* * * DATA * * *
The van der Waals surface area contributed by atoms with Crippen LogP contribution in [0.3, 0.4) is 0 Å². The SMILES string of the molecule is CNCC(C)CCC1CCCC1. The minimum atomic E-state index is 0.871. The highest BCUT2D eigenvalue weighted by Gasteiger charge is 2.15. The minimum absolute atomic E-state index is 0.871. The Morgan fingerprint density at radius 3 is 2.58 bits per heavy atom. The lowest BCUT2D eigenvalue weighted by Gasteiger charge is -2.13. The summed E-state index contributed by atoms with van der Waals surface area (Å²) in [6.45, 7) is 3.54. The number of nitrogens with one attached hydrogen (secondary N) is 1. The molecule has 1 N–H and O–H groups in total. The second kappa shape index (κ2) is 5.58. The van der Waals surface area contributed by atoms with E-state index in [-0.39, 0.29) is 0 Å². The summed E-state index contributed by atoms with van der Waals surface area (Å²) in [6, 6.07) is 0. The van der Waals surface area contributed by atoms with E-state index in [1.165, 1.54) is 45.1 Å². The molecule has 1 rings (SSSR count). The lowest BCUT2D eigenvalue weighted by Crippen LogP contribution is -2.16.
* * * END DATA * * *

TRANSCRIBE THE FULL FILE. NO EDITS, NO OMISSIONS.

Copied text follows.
The van der Waals surface area contributed by atoms with Crippen LogP contribution in [0.3, 0.4) is 0 Å². The SMILES string of the molecule is CNCC(C)CCC1CCCC1. The minimum atomic E-state index is 0.871. The highest BCUT2D eigenvalue weighted by Gasteiger charge is 2.15. The minimum absolute atomic E-state index is 0.871. The Morgan fingerprint density at radius 3 is 2.58 bits per heavy atom. The lowest BCUT2D eigenvalue weighted by Gasteiger charge is -2.13. The summed E-state index contributed by atoms with van der Waals surface area (Å²) in [6.45, 7) is 3.54. The number of nitrogens with one attached hydrogen (secondary N) is 1. The molecule has 1 N–H and O–H groups in total. The second kappa shape index (κ2) is 5.58. The van der Waals surface area contributed by atoms with E-state index in [-0.39, 0.29) is 0 Å². The summed E-state index contributed by atoms with van der Waals surface area (Å²) in [6, 6.07) is 0. The van der Waals surface area contributed by atoms with E-state index in [1.165, 1.54) is 45.1 Å². The molecule has 1 rings (SSSR count). The lowest BCUT2D eigenvalue weighted by Crippen LogP contribution is -2.16.